We live in a world of acronyms. TBA, IDK, BTW and my personal favorite ROTFL. You might have to Google that one. In the world of investing, there is an acronym that you should become very familiar with, SIPC. Help me become familiar, you ask? Well OK, here goes…
The Securities Investor Protection Corporation (SIPC) is a non-profit organization created in 1970 under the Securities Investor Protection Act. SIPC provides protection on your brokerage account if your brokerage firm becomes insolvent. They also, in many cases, protect against unauthorized trading in, or theft from, your brokerage account. Important to note that SIPC does not protect against a decline in your securities.
Charles Schwab, our custodian of choice, is a SIPC member. The way SIPC works is by covering $500,000 for each account type (individual account, joint account, corporate account, IRA, Roth IRA, etc.). To bring this to life, here is a real example of how the coverage would work:
- Joe and Jane JTWROS brokerage account – $500,000 SIPC coverage
- Joe Roth IRA account – Additional $500,000 SIPC coverage
- Jane IRA account – Additional $500,000 SIPC coverage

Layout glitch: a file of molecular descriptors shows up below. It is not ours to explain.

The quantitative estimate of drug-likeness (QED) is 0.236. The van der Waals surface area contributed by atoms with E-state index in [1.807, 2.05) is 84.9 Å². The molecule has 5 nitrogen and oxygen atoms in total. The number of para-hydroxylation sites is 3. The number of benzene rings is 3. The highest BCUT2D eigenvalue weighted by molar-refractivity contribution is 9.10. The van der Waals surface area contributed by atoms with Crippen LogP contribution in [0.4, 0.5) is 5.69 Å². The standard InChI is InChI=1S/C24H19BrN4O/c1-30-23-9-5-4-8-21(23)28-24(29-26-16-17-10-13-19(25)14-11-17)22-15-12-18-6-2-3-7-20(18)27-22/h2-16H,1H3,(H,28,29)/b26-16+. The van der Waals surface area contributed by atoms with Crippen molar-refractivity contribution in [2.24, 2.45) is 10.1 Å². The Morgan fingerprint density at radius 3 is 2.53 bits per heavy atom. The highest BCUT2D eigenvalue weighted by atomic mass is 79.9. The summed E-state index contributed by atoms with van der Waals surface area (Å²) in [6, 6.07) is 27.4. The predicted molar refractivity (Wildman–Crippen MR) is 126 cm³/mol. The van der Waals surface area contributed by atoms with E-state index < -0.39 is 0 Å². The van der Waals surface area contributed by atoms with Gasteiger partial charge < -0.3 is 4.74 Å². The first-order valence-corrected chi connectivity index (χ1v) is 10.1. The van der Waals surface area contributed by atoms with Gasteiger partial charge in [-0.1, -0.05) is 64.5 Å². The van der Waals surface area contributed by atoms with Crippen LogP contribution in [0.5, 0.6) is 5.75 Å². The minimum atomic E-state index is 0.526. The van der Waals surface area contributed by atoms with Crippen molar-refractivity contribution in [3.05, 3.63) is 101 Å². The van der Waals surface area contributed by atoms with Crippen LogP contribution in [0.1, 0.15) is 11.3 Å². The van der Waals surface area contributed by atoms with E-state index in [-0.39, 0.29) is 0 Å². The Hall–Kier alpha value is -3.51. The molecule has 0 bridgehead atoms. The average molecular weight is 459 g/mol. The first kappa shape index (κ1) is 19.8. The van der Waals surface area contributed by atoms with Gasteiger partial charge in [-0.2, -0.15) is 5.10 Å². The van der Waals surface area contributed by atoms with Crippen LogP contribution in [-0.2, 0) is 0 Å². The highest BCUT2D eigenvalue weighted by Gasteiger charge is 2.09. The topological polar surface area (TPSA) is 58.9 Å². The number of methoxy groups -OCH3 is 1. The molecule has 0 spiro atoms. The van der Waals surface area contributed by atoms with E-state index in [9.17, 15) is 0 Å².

With Charles Schwab, you have an extra level of protection from a Lloyd’s of London policy above the $500,000 SIPC coverage. This “excess SIPC” protection of securities is provided up to an aggregate of $600 million, limited to a combined return to any customer from a trustee, SIPC, Lloyd’s and other London insurers. Now that is some serious protection!
There are other considerations you should take into account when assessing the safety of your monies held in brokerage accounts:
- Are your securities held in street name at the DTC? (yes for you, this is good)
- Does your custodian pursue proprietary trading? (No for you, this is good).
- Is there are separation of advisor and custodian? (Yes for you, P&A and Schwab are separate. Do you remember Bernie Madoff? His clients answered no).
Bottom line, Schwab is a member of SIPC and thus you have some insurance protection on your accounts.